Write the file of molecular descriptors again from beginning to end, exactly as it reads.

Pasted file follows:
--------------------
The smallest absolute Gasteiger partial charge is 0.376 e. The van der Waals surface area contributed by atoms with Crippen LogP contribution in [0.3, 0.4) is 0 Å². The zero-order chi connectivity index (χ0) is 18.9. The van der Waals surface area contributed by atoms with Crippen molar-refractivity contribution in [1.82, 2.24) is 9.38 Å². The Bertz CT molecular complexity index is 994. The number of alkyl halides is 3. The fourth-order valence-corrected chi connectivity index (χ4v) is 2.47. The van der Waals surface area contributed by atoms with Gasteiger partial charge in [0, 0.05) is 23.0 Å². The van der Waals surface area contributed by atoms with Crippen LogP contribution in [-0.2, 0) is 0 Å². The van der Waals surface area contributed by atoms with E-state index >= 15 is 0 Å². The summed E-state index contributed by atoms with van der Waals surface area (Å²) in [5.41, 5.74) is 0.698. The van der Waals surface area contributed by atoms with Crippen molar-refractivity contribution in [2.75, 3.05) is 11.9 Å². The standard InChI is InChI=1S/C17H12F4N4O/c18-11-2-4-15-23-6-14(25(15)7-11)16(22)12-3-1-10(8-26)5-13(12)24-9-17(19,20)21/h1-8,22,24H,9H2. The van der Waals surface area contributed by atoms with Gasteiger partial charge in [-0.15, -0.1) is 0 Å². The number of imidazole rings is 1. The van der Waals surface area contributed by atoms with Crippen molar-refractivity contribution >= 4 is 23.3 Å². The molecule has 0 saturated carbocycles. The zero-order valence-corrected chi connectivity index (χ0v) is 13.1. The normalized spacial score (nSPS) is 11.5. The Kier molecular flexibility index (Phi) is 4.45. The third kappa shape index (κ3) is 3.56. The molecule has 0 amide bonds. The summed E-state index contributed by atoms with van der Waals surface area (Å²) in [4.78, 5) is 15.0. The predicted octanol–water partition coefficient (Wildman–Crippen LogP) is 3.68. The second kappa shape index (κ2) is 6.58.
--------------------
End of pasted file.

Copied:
The smallest absolute Gasteiger partial charge is 0.376 e. The van der Waals surface area contributed by atoms with Crippen LogP contribution in [0.3, 0.4) is 0 Å². The zero-order chi connectivity index (χ0) is 18.9. The van der Waals surface area contributed by atoms with Crippen molar-refractivity contribution in [1.82, 2.24) is 9.38 Å². The Bertz CT molecular complexity index is 994. The number of alkyl halides is 3. The fourth-order valence-corrected chi connectivity index (χ4v) is 2.47. The van der Waals surface area contributed by atoms with Gasteiger partial charge in [0, 0.05) is 23.0 Å². The van der Waals surface area contributed by atoms with Crippen LogP contribution in [-0.2, 0) is 0 Å². The van der Waals surface area contributed by atoms with E-state index >= 15 is 0 Å². The summed E-state index contributed by atoms with van der Waals surface area (Å²) in [5.41, 5.74) is 0.698. The van der Waals surface area contributed by atoms with Crippen molar-refractivity contribution in [2.75, 3.05) is 11.9 Å². The standard InChI is InChI=1S/C17H12F4N4O/c18-11-2-4-15-23-6-14(25(15)7-11)16(22)12-3-1-10(8-26)5-13(12)24-9-17(19,20)21/h1-8,22,24H,9H2. The van der Waals surface area contributed by atoms with Gasteiger partial charge in [-0.15, -0.1) is 0 Å². The number of imidazole rings is 1. The van der Waals surface area contributed by atoms with Crippen molar-refractivity contribution >= 4 is 23.3 Å². The molecule has 0 saturated carbocycles. The zero-order valence-corrected chi connectivity index (χ0v) is 13.1. The normalized spacial score (nSPS) is 11.5. The Kier molecular flexibility index (Phi) is 4.45. The third kappa shape index (κ3) is 3.56. The molecule has 0 amide bonds. The summed E-state index contributed by atoms with van der Waals surface area (Å²) in [4.78, 5) is 15.0. The predicted octanol–water partition coefficient (Wildman–Crippen LogP) is 3.68. The second kappa shape index (κ2) is 6.58.